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U.S. agriculture coalition meets in Havana despite Trump crackdown

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U.S. agriculture coalition meets in Havana despite Trump crackdown
U.S. Paul Johnson, co-chair of the U.S. Agricultural Coalition for Cuba, speaks during an interview at a hotel in Havana, Cuba, November 8, 2018. REUTERS/Alexandre Meneghini   -   Copyright  ALEXANDRE MENEGHINI(Reuters)
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By Marc Frank

HAVANA (Reuters) – Representatives of U.S. agribusiness, the farming lobby and related industries opened a three-day conference in Cuba on Thursday aimed at increasing sales and cooperation with a country that the administration of U.S. President Donald Trump has repeatedly lambasted and promised to tighten sanctions on.

The U.S. Agricultural Coalition for Cuba, which seeks increased trade with Cuba and the lifting of the trade embargo, is sponsoring the event.

U.S. farmers and agribusinesses have sold $5.7 billion (£4.3 billion) in food to the Communist-run Caribbean island since 2000, when an amendment to the trade embargo allowed agricultural sales for cash, according to the U.S.-Cuba Trade and Economic Council, a New York-based organisation that monitors the bilateral trade.

Cuba imports up to $2 billion a year in food products. U.S. farmers want a larger piece of the pie, but are stymied because Cuba cannot make purchases on credit and there is no U.S. trade cover as with other countries, according to Paul Johnson, co-chair of the U.S. Agricultural Coalition for Cuba.

“Rural America supported President Trump and will continue to support President Trump and we want him to remember those people also want to open up the Cuban market,” he told Reuters.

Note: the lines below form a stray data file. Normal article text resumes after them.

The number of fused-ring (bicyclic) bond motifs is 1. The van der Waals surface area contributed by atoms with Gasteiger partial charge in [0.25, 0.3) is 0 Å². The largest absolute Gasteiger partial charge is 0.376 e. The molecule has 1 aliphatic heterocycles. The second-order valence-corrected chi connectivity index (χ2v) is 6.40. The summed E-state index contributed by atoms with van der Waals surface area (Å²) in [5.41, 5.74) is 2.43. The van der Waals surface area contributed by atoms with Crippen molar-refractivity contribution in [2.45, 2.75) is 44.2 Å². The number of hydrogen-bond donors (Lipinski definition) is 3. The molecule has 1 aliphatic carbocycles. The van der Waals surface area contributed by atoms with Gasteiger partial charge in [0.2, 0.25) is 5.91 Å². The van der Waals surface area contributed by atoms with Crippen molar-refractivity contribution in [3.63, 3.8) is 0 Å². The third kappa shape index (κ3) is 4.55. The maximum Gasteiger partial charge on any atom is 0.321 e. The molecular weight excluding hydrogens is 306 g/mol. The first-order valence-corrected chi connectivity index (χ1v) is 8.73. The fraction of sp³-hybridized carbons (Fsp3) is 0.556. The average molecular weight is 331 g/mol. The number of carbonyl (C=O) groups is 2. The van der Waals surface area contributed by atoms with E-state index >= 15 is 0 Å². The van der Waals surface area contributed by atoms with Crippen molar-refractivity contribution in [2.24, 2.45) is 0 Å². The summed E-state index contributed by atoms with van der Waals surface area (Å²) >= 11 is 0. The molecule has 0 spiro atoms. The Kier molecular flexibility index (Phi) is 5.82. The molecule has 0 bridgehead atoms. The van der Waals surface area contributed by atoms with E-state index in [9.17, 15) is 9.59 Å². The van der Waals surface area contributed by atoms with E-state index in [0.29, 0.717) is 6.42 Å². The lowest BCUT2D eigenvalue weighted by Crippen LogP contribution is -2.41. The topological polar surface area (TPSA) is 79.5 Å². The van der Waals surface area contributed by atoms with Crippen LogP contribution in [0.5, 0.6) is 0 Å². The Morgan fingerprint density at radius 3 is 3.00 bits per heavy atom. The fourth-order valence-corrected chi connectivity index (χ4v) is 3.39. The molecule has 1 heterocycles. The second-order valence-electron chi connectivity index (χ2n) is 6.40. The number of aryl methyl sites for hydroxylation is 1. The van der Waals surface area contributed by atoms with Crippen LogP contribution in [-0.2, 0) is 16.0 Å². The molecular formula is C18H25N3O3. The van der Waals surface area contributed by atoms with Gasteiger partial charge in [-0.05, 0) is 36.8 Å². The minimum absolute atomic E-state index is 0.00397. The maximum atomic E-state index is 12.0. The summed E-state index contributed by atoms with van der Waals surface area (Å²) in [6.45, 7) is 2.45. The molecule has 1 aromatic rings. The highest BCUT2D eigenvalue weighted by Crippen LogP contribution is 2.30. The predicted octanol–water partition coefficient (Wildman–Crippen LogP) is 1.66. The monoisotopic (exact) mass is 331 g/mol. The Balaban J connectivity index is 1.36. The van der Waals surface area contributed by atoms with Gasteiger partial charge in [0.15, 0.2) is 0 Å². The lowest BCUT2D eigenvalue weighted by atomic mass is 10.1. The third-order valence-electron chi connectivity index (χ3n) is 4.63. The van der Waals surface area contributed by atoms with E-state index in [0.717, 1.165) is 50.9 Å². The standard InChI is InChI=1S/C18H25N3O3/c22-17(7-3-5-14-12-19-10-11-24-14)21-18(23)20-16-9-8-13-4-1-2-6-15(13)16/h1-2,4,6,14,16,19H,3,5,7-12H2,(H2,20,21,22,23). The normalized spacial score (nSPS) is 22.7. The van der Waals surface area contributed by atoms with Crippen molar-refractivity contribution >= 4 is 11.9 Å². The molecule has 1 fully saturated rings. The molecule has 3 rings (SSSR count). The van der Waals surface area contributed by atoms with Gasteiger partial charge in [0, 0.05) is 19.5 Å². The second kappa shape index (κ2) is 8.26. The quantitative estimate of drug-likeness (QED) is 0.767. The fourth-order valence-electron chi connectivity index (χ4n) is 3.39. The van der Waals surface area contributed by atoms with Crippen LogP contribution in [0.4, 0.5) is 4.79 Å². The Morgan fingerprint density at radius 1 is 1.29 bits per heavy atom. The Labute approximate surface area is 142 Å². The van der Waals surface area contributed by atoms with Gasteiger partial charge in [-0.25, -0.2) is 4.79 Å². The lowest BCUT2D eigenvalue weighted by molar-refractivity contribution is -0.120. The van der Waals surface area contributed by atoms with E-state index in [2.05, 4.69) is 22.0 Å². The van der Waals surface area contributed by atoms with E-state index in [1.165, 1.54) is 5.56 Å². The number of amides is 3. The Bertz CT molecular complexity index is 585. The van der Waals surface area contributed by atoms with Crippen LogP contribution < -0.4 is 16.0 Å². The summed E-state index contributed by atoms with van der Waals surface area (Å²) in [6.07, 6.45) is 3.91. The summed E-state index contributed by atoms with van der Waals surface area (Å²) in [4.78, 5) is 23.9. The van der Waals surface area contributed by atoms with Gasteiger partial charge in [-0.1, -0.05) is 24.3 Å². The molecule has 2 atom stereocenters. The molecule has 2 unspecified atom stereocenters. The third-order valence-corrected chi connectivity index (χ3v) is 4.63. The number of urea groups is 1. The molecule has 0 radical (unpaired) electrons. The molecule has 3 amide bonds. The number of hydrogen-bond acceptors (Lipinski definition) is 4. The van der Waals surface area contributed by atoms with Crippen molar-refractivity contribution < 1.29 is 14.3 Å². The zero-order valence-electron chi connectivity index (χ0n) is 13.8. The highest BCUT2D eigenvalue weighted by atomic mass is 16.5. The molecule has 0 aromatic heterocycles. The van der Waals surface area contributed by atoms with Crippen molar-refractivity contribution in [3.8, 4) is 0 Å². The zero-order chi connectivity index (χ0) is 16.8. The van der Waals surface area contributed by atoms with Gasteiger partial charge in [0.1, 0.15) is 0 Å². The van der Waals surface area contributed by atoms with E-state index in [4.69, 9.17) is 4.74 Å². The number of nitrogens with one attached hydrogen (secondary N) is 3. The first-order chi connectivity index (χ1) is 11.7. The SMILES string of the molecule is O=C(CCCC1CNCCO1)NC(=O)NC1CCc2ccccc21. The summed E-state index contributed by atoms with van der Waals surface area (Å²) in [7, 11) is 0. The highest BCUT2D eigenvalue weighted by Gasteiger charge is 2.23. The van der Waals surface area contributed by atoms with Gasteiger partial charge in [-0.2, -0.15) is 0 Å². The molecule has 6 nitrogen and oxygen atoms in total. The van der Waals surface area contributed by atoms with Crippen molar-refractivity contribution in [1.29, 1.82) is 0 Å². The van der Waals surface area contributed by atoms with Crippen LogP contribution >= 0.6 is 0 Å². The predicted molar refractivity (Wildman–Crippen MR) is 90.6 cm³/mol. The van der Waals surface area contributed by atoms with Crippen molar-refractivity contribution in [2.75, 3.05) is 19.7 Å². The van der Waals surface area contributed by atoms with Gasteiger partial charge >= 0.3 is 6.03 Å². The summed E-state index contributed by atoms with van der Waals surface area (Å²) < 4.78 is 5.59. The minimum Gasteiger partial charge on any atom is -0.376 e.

Trump has promised to undo the gradual improvement of relations with Cuba begun by his predecessor, President Barack Obama, and has drastically reduced staff at the U.S. Embassy in Havana and Cuba’s Embassy in Washington.

However, much of the economic relationship, from food sales to travel and communications, remains partly due to the political clout of organizations such as the coalition.

Johnson said trade had not met its potential and changes under way in Cuba, including market oriented reforms and a new president without Castro as a last name, represented an opportunity to be grasped.

Republican Congressman Rick Crawford from Arkansas, whose state was a major exporter of rice to Cuba before the Revolution, made the opening remarks at the conference.

He later told Reuters “polling shows the majority of Americans favour improved relations” despite opposition from hard line Cuban exiles, many of whom are in Florida. “There are 49 other states,” he said.

Crawford added that the trade embargo on Cuba had failed to drive any substantial political changes since it was imposed in 1961. Supporters of the embargo say that Cuba must be punished for nationalizing businesses and it contains the spread of Communism close to U.S. shores.

The agricultural coalition is made up of more than 100 farm and industry groups, from the American Farm Bureau Federation and American Soybean Association to the National Association of Wheat Growers and National Farmers Union.

(Reporting by Marc Frank, additional reporting by Nelson Acosta, editing by G Crosse)

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